One reason heart attacks and strokes are still widespread in today’s society is due to the lack of preventative cardiology training given to healthcare providers.
Cardiovascular disease takes the lives of more than 2,150 Americans each day, an average of 1 death every 40 seconds1 and it’s still the number one cause of death in the western world.
The primary cause of heart attacks is atherosclerosis which is a disease of the artery wall. Coronary artery disease is a condition that involves the arteries that supply the heart. Coronary artery disease often has no symptoms until your first heart attack. This is why early screening is so important. When a plaque in an artery becomes too big it can block blood flow to the heart. Furthermore, when one of these plaques ruptures, a clot can form which can cause a heart attack or stroke.
The number-one killer* is still largely preventable. Chambers Clinic excels in the prevention of heart attacks and stroke. This is something relatively any medical practitioner can excel at, but with the standards of today’s healthcare and education, preventative measures are often overlooked. Preventive cardiology allows for early detection and treatment of cardiovascular conditions such as coronary artery disease and hypertension. The goal is to stabilize or reverse the buildup of plaque in your arteries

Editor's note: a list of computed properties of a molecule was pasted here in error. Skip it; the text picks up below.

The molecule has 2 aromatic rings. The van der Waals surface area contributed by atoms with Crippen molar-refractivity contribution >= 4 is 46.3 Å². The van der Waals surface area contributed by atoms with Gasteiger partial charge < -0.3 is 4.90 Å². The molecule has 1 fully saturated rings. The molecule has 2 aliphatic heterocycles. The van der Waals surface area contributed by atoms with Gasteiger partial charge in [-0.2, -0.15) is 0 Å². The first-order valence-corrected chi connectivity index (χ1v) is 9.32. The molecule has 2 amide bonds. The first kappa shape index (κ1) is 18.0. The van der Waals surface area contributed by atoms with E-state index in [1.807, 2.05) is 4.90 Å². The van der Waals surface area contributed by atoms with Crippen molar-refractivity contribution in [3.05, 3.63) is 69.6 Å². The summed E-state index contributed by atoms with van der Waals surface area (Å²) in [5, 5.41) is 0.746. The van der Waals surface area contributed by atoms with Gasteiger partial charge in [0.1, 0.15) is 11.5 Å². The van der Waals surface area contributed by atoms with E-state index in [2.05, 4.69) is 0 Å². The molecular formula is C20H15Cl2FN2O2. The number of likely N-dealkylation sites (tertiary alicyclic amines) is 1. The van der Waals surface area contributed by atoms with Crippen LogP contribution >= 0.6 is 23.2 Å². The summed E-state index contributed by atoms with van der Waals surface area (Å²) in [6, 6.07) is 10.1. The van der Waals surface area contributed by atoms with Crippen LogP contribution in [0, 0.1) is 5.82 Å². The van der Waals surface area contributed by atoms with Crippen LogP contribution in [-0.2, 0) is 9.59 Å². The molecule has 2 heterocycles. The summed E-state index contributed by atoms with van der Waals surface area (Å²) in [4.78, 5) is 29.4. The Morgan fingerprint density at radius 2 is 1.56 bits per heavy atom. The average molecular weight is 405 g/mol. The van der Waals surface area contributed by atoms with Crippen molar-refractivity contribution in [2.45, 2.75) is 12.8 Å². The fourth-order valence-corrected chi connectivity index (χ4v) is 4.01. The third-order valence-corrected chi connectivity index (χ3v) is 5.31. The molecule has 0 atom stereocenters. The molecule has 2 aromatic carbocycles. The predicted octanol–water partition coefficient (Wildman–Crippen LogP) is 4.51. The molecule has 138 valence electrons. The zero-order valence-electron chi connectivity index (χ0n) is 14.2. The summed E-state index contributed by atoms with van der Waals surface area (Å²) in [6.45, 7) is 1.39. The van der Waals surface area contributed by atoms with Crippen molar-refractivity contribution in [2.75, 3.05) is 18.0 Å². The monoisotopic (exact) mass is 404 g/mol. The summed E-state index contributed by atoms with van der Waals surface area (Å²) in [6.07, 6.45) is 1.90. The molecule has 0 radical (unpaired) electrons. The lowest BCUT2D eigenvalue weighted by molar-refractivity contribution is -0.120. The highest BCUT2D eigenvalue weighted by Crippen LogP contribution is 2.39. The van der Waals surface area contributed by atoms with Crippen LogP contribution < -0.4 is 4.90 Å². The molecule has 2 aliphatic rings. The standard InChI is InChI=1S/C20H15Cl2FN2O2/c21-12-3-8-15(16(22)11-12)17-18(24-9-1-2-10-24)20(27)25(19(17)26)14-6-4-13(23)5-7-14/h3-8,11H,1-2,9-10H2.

Chambers Clinic incorporates non-invasive cardiology treatment, with alternatives to bypass surgery and angioplasty, along with safe medication reduction or reduced risk of heart failure, hypertension, and arrhythmias. Utilizing a series of biomarkers – blood and urine tests that correlate with vascular disease and events such as heart attacks and strokes – along with cholesterol and lipoprotein testing we’re able to diagnose future potential cardiology issues. By diagnosing carotid artery disease and coronary artery disease in its early stages and implementing the proper therapy, life-altering events such as heart attacks and strokes can often be avoided.
- American Heart Association. Heart and Stroke Statistics. http://www.heart.org/HEARTORG/General/Heart-and-Stroke-Association Statistics_UCM_319064_SubHomePage.jsp. Accessed August 22, 2013.